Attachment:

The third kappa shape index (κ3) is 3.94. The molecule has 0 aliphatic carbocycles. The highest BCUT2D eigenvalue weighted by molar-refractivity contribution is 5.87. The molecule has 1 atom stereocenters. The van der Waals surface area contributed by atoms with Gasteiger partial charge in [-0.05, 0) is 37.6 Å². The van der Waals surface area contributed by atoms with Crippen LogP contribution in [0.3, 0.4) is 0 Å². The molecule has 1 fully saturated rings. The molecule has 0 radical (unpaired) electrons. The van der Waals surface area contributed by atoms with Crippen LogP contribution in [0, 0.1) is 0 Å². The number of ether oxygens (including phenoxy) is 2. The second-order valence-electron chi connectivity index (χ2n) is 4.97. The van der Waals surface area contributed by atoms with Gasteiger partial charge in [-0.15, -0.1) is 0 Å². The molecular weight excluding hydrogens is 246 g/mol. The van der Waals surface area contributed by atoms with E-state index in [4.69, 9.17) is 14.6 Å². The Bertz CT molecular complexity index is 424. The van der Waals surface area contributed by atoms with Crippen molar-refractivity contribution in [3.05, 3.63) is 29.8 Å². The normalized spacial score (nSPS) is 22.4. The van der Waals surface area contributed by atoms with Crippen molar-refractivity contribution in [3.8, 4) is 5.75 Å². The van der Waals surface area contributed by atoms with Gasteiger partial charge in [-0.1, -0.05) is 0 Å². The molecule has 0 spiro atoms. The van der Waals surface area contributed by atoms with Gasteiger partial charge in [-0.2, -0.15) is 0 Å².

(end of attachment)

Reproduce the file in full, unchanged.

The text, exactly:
The third kappa shape index (κ3) is 3.94. The molecule has 0 aliphatic carbocycles. The highest BCUT2D eigenvalue weighted by molar-refractivity contribution is 5.87. The molecule has 1 atom stereocenters. The van der Waals surface area contributed by atoms with Gasteiger partial charge in [-0.05, 0) is 37.6 Å². The van der Waals surface area contributed by atoms with Crippen LogP contribution in [0.3, 0.4) is 0 Å². The molecule has 1 fully saturated rings. The molecule has 0 radical (unpaired) electrons. The van der Waals surface area contributed by atoms with Crippen LogP contribution in [0, 0.1) is 0 Å². The number of ether oxygens (including phenoxy) is 2. The second-order valence-electron chi connectivity index (χ2n) is 4.97. The van der Waals surface area contributed by atoms with Gasteiger partial charge in [-0.15, -0.1) is 0 Å². The molecular weight excluding hydrogens is 246 g/mol. The van der Waals surface area contributed by atoms with E-state index in [4.69, 9.17) is 14.6 Å². The Bertz CT molecular complexity index is 424. The van der Waals surface area contributed by atoms with Crippen molar-refractivity contribution in [3.05, 3.63) is 29.8 Å². The normalized spacial score (nSPS) is 22.4. The van der Waals surface area contributed by atoms with Crippen molar-refractivity contribution in [3.8, 4) is 5.75 Å². The van der Waals surface area contributed by atoms with Gasteiger partial charge in [-0.1, -0.05) is 0 Å². The molecule has 0 spiro atoms. The van der Waals surface area contributed by atoms with Gasteiger partial charge in [-0.2, -0.15) is 0 Å².